Karin Andersson believes in sun and wind
No plants are needed to bind energy. Renewable electricity can preferably be made directly from sun and wind, says Professor Karin Andersson who has now retired. But of course, a professor never really retires.
At the beginning of May, a farewell reception was held for Karin Andersson at Chalmers with an accompanying seminar. It was, of course, about the marine fuels of the future. As a professor of environmental science, Karin Andersson has devoted much of the latter part of her 35-year career at Chalmers to the complex issue.
Don’t put all your eggs in one basket, was the advice she gave her research colleagues when Lighthouse last interviewed her three years ago. She had no idea what fuel would apply in the future: "If I knew I would be rich".
But a lot has happened since then, not to mention everything that has happened in the six years that have passed since she and her research group published the book Shipping and the environment.
"There has been a momentum in research on alternative fuels. The development has been enormous around energy carriers in all sectors. Things that were thought to be pure science fiction or almost stupid ideas are today seen as fully realistic. Hydrogen and ammonia are the clearest examples."
So even though she has now formally left Chalmers, it´s not an option to fully retire when so much is going on. That book needs to be updated and come in a new edition.
"It's on. We probably will not have time this year, but hopefully next."
Hydrogen is energy efficient, fantastically good, says Karin Andersson. But the development is still in its infancy and both technology and infrastructure must be solved before any major part of the world fleet runs on hydrogen.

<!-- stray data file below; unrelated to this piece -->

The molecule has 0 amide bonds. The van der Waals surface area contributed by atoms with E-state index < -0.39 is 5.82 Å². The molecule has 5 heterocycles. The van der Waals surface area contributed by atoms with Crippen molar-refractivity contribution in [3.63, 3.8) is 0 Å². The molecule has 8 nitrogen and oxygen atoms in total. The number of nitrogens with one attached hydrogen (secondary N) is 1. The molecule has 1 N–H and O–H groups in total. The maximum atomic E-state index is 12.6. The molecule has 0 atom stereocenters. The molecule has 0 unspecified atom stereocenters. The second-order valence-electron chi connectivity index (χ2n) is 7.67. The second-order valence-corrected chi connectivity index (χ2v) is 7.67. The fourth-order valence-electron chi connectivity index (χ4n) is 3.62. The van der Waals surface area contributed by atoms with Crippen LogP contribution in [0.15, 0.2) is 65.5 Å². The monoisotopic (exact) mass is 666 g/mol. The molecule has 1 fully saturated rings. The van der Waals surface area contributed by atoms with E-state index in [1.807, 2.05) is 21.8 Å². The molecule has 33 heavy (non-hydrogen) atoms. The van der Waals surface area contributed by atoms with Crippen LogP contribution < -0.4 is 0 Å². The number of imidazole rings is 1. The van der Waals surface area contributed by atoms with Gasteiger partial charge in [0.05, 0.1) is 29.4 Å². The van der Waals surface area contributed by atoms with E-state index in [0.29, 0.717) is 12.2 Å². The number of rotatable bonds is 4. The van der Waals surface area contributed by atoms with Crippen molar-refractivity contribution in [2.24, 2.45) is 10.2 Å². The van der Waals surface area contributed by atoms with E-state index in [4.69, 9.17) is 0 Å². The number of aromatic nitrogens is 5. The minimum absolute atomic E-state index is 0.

"There are several major challenges. Green hydrogen must be produced from renewables, which is mostly about sun or wind. And electrolysis requires a lot of sun but also a lot of water. Then you should also have a good way to distribute hydrogen to the place where it will be used. I think all this has to happen in more or less the same place."
So what technology should shipowners invest in today when ordering new vessels that will last for 40 years? The question makes Karin Andersson repeat exactly the same phrase as three years ago: "If I knew I would be rich".
"The internal combustion engines will be around for a long time and there is technology to capture carbon dioxide before or after combustion. I do not know if ammonia is a good solution and hydrogen is far in the future. This is not an easy question, but if you want to be really sure, I think you should choose an internal combustion engine with the possibility of using different types of non-fossil fuels."
So in other words, a good alternative is to invest in LNG with the opportunity to run on biogas?
"Yes, if you think that there will be biogas in sufficient quantities. The competition for biogas is quite fierce, which can make it tricky. It is possible that it is a little easier with methanol. If the production of green methanol starts, it can be at least as good. Today's resources of biomaterials for fuel are not sufficient to supply all world shipping. Far from it", says Karin Andersson.
"I believe a lot in solar and wind and renewable electricity as a basis for production. It is not necessary to go through plants to bind energy. You can tie it directly and from there go to hydrogen or liquid fuels if that is what you need. But for some, biogas can be a good solution."
Shipping is very large, Karin Andersson usually says. Different segments will require different So will shipping meet set climate goals?
"I have higher hopes today than in 2016. The reason is that shipping has finally begun to realize that this is an issue that must be taken seriously. For example, it took a very long time before the IMO did so, but now the EU has taken the initiative and pressed on. Large shipping companies such as Maersk do the same. It is a global and slow process, but it feels better now."
(The picture of Karin Andersson is from the farewell recepetion on May 5 and was taken by Maria Grahn, a researcher at the Department of Mechanics and Maritime Sciences at Chalmers.)